As the Illinois Environmental Protection Agency and U.S. EPA continue their investigations into contamination around Lake Street and Lathrop Avenue, the River Forest village board has taken the first step toward redevelopment of the site.

Any development of the properties on Lake between Lake and Lathrop is complicated by environmental contamination from both a dry cleaners and a former gas station. The properties, which are owned by three different parties, are being assessed by the village and the Environmental Protection Agency at both the state and federal levels.

The Illinois EPA is currently working with property owner Edward Ditchfield, who owns roughly the eastern third of the block, on what’s called a “site remediation plan” for the property. The process includes an extensive assessment of chemical contamination caused by the dry cleaning solvent tetrachloroethylene, or perc, from a drycleaners at 7615 Lake. The successful implementation of such a plan and formal approval by the Illinois EPA is required prior to any sale of or redevelopment of the affected properties, including three storefronts owned by Oak Park Township Tax Assessor Ali ElSaffar and his family.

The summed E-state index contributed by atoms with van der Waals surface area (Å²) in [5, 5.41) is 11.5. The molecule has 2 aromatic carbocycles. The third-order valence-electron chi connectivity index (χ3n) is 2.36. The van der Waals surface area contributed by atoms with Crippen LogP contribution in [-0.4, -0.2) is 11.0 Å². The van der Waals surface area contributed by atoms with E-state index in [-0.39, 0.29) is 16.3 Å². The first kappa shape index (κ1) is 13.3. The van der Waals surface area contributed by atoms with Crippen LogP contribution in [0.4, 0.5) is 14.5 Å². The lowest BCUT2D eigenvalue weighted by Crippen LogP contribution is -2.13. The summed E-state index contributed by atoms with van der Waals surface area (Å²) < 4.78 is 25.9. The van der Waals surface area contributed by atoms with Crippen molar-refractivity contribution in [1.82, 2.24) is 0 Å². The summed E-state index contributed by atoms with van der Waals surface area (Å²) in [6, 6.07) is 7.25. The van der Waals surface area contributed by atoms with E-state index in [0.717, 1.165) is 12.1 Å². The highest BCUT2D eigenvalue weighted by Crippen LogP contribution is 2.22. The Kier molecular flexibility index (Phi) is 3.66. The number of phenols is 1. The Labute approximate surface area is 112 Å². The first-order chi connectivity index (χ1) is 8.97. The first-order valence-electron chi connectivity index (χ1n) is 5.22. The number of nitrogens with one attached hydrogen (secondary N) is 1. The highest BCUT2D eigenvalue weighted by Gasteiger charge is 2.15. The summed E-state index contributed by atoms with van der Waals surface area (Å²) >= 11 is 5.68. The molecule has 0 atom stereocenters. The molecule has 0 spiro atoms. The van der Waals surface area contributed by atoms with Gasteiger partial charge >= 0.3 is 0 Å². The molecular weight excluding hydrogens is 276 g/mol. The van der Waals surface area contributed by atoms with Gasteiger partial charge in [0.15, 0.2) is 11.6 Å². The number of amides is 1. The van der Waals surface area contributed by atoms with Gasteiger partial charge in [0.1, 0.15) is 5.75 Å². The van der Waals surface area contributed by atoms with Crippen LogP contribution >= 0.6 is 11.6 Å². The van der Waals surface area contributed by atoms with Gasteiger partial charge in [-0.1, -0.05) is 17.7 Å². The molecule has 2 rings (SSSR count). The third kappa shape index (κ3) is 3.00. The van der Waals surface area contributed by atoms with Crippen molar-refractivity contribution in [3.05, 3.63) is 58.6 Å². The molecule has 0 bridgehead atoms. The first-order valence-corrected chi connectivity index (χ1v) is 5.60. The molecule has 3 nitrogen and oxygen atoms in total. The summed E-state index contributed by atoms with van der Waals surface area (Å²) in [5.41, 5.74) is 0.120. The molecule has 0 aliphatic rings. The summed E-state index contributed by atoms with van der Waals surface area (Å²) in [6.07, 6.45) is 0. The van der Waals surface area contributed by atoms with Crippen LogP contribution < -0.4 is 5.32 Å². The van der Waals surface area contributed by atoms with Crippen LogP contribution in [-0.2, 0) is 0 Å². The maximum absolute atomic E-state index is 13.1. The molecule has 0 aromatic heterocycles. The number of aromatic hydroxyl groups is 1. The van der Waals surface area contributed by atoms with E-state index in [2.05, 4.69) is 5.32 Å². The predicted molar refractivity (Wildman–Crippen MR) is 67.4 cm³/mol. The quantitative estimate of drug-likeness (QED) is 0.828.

There is reportedly minimal perc contamination at the two-story commercial building at the far western end of the block, which is owned by River Forest businessman Ronald M. Kaine.

St. Luke’s school, My Space Gym OK

Following results of testing done by the village and the Illinois EPA, the U.S. EPA tested the soil underneath and inside St. Luke’s School, which is across Lake and under the east end of Kaine’s building at 7623-25 Lake, and inside My Space Gym, which is at 6725 Lake.

On Thursday, the U.S. EPA announced that no contamination was found under or in the St. Luke’s property, and that none was found under the My Space Gym property.

St. Luke’s principal Barbara Rasinki expressed satisfaction Friday at the clean bill of health, saying it was all she was looking for.